Left Coast peacemakers mourn 9/11 in many languages
Five years and 3,000 miles from the site of the World Trade Center and the Pentagon, the mournful strains of calls to prayer in Hebrew and Arabic open the Islamic Center of Southern California’s fourth annual commemoration of the attacks of Sept. 11.
The audience, dressed in saris, suits, skirts or slacks, bareheaded, or wearing head scarves, kippahs, kufis or turbans, gathered to pray together and to honor three religious leaders, Jewish, Christian and Muslim, who were to receive Peace Awards for their continuing work toward interfaith understanding.
One of the recipients, Rabbi Neil Comess-Daniels of Beth Shir Sholom in Santa Monica, told the group how terror had come close to his life.
Last July, he and his wife were awakened by a call from their teenage daughter to assure them that she was all right. She was in London and had gotten off a bus moments before it turned the corner and exploded.
Now a year later, the rabbi urged a recommitment to truly care for one another’s children, by walking together toward healing and understanding.
“If we can truly change the way we are with one another, we will create a world in which no one would consider dying for Judaism, Islam or any other religion and killing others in the process,” he said.
Comess-Daniels urged ongoing dialogue, a cause at the heart of the organizations that sponsored the Peace Award, the Wilshire Center Interfaith Council and the Interreligious Council of Southern California.
Jihad Turk, the director of religious affairs at the Islamic Center, also presented Peace Awards to the Rev. Dr. Gwynne Guilbord of the Episcopal Diocese of Los Angeles and Dr. Hassan Hathout of the Islamic Center of Southern California.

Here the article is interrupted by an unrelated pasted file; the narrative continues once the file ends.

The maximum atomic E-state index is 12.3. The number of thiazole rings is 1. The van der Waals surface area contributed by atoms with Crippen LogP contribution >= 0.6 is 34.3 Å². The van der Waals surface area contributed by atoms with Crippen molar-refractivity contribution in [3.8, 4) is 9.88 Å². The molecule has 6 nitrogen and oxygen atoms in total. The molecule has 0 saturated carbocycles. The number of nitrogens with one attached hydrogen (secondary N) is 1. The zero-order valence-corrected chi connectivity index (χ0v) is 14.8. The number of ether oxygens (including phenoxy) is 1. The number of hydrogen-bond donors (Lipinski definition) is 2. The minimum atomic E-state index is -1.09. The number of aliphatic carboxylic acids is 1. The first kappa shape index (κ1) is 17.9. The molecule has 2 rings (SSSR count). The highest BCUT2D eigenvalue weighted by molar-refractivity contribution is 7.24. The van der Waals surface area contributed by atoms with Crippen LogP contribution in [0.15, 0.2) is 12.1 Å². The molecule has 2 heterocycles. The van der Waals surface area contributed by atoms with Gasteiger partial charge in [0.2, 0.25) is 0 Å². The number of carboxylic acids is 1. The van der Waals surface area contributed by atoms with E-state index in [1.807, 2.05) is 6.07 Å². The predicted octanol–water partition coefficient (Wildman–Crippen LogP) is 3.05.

In the keynote address, Dr. Maher Hathout, chairman of the Islamic Center, denounced extremists’ twisted theology of death and destruction, while urging vigilance in the preservation of democracy — the protection of civil liberties and the Constitution.
“It would be sad if we save the buildings and lose the soul,” he said.
Rabbi Steven Jacobs, rabbi emeritus of Temple Kol Tikvah, offered the first prayer. “To stand in the ruins of New York or Beirut, or the desolated areas of Palestine is to know that what doesn’t happen in the Middle East is happening here. We are talking to each other.”
The service continued with prayers from a Buddhist, a Catholic, a Protestant, a Muslim, a Sikh and a Baha’i, and concluded with a musical offering from representatives of the Church of Jesus Christ of Latter-day Saints.
As the group adjourned for cheese, crackers, fruit and baklava, Turk explained that this memorial service is part of the Islamic Center’s mission.
“Muslim Americans are on the front line in the war against terror in that we are charged with making sure that our institutions do not become dens of hate speech and extremist rhetoric nor recruiting grounds for extremists, terrorists or anyone who would want to do this country harm,” he said.
As Turk was about to enter the prayer room, he was approached by Suzanne Rubin, a member of Wilshire Boulevard Temple; they had traveled together in March on an Abrahamic pilgrimage, visiting sacred sites of Judaism, Christianity and Islam.
She invited him and his family to a break fast after Yom Kippur.
“That’s during Ramadan, so we’ll be breaking fast as well,” he replied. “That should work.”